image of washizu and wife from Throne of Blood
movies

Quick Note on Throne of Blood

Here’s the late Donald Richie on Akira Kurosawa’s Throne of Blood:

I was present during the location shooting for much of the film. Particularly fine were those rushes of the advancing hunting party, both the long silhouette shots and, later, the advance, taken with longdistance lenses which flattened the figures out and looked like a medieval tapestry. After they were taken Kurosawa said he was pleased. “I have about ten times more than I need.”

In the finished film this morning’s work takes ten seconds. Gone are the living tapestries (“they only held up the action”); the wonderful turning shots of the messenger (“I don’t know—they looked confused to me”); a splendid entrance of Mifune skidding to a stop (“you know, Washizu wasn’t that upset”); and a lovely framing shot of the procession seen through the gate (“too pretty”).

I still think of Kurosawa that morning, up on his platform, directing everything, always quiet, suggesting rather than commanding, looking through the view-finders, getting down to run through the mud to the other camera, making jokes, getting just what he wanted. And then—having the courage, the discipline to choose from that morning’s richness just those few frames which contained what would best benefit the film.

It is, indeed, a very good film. As Kurosawa’s fans point out, literary critic Harold Bloom has written that Throne of Blood is the “most successful film version of Macbeth.” (Perhaps more interesting to note the subordinate clause Bloom tacks to the end of his declaration: “though it departs very far from the specifics of Shakespeare’s play.”)

In any case, Richie’s description of what was cut leaves me wanting to see the deleted scenes.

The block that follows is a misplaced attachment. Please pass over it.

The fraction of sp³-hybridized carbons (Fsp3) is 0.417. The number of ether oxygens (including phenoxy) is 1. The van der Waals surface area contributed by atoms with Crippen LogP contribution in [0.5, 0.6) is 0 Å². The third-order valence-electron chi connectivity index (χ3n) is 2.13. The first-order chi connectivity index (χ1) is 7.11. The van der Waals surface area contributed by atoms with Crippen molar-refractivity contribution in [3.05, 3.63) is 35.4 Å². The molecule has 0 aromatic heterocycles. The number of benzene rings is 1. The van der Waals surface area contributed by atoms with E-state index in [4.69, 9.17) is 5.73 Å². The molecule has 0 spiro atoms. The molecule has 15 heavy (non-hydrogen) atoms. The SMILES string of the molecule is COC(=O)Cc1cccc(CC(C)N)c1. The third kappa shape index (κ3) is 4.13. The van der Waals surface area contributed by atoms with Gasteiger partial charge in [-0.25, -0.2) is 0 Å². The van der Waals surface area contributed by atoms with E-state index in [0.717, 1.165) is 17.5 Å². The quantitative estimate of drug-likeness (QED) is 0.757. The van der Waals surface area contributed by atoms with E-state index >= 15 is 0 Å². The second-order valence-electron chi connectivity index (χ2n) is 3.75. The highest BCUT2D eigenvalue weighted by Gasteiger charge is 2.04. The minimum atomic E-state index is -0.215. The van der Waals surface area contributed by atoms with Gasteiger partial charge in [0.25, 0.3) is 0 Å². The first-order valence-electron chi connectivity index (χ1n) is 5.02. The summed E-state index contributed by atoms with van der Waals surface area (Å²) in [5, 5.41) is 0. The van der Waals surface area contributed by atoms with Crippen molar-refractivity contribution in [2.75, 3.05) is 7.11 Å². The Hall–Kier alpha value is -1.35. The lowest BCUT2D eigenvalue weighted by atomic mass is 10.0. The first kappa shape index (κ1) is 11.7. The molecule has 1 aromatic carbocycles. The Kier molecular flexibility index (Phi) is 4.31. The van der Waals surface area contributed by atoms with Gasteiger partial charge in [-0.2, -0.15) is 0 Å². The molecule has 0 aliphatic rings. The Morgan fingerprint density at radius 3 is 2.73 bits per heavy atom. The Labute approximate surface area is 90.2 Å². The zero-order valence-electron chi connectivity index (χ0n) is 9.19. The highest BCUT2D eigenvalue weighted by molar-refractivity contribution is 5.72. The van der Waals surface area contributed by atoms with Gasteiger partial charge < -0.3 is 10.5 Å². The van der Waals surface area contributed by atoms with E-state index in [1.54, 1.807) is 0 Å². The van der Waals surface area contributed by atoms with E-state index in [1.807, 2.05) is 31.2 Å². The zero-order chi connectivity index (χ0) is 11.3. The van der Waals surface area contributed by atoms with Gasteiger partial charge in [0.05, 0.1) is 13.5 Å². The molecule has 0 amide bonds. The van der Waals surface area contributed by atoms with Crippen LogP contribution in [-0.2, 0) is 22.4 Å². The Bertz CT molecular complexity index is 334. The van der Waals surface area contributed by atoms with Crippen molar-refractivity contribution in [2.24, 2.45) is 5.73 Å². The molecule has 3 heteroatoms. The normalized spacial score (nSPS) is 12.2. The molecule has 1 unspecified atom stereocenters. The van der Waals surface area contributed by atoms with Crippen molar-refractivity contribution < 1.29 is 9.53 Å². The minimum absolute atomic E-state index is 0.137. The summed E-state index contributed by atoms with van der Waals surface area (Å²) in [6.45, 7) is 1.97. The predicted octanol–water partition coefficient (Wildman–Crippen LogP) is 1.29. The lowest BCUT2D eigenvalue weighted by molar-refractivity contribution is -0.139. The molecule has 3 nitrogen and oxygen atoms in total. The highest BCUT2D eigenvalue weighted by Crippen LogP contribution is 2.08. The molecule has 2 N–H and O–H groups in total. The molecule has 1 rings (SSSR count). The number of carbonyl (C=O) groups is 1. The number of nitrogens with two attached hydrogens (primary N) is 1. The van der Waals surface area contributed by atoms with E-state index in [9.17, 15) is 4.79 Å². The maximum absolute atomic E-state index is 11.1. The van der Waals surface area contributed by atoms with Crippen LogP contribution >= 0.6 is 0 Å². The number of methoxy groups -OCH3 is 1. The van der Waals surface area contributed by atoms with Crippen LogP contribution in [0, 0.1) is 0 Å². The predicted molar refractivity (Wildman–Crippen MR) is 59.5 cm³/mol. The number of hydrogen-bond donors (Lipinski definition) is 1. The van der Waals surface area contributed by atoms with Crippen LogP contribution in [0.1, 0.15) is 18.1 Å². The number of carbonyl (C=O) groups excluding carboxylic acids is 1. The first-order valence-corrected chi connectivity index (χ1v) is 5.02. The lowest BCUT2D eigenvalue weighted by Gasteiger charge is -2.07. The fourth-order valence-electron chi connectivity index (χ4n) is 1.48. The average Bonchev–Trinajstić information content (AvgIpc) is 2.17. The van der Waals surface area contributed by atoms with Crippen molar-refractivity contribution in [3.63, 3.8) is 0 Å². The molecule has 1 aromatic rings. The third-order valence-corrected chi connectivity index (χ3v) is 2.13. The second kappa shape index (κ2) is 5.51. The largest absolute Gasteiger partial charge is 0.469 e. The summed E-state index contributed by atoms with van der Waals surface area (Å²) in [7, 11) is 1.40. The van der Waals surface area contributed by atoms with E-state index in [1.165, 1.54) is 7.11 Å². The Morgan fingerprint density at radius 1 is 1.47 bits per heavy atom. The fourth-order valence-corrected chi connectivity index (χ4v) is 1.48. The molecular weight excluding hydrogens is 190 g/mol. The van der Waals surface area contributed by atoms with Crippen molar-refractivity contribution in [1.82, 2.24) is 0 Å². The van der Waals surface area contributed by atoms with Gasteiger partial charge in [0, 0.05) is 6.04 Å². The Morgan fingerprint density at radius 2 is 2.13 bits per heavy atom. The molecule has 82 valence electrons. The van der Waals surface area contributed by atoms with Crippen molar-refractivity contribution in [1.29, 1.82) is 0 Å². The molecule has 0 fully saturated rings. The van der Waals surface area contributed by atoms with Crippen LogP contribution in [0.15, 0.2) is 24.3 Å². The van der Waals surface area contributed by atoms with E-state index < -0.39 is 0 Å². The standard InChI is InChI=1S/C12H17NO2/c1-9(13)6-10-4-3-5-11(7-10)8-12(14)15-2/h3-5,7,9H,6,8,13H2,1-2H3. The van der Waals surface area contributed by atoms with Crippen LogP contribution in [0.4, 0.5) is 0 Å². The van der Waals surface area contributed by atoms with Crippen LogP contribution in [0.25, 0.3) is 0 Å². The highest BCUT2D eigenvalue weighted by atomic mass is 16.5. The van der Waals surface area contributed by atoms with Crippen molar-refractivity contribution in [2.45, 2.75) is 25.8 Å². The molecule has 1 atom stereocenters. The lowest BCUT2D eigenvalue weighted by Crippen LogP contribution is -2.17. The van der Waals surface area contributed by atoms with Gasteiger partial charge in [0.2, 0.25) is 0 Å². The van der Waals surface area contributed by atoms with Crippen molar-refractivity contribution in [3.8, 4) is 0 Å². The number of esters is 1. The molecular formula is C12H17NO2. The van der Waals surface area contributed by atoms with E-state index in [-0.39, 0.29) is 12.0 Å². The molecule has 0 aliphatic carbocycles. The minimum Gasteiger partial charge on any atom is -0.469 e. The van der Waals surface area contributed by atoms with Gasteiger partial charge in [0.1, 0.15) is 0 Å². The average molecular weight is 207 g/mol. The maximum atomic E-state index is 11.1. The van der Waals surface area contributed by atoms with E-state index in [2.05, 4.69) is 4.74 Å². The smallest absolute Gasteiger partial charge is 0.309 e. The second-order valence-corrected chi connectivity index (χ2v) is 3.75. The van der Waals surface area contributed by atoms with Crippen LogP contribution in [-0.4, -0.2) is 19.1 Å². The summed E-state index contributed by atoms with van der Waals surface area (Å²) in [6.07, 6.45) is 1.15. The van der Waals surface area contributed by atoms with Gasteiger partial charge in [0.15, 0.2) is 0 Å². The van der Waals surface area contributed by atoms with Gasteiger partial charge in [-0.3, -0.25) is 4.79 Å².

The trailer:

image of washizu in command

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animated gif of calvin and hobbes looking at shooting stars
Design

Ryu-design

It’s a redesign for this place, a modified version of the new Ryu theme: a much-needed behind-the-scenes upgrade and a maybe-not-bad change in the look of things. E.g.:

Old version:
Screen Shot 2013-07-28 at 5.31.54 PM

New version:
screenshot of new design

For those of you into WordPress, I now have options like post formats, responsive parameters, featured images (such as the gif above), a click-down “sidebar” at the very top of the screen (that’s what those tabs are if you hadn’t tried them), etc.

Now I just have to think of stuff to publish here.

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After stumbling across a circle of white-rumped shama enthusiasts while writing an earlier piece, one of my favorite reads from their ranks is Alan Pang’s post explaining why he lost interest in traditional shama competitions. The standard Singaporean competition, he writes, last as much as two hours: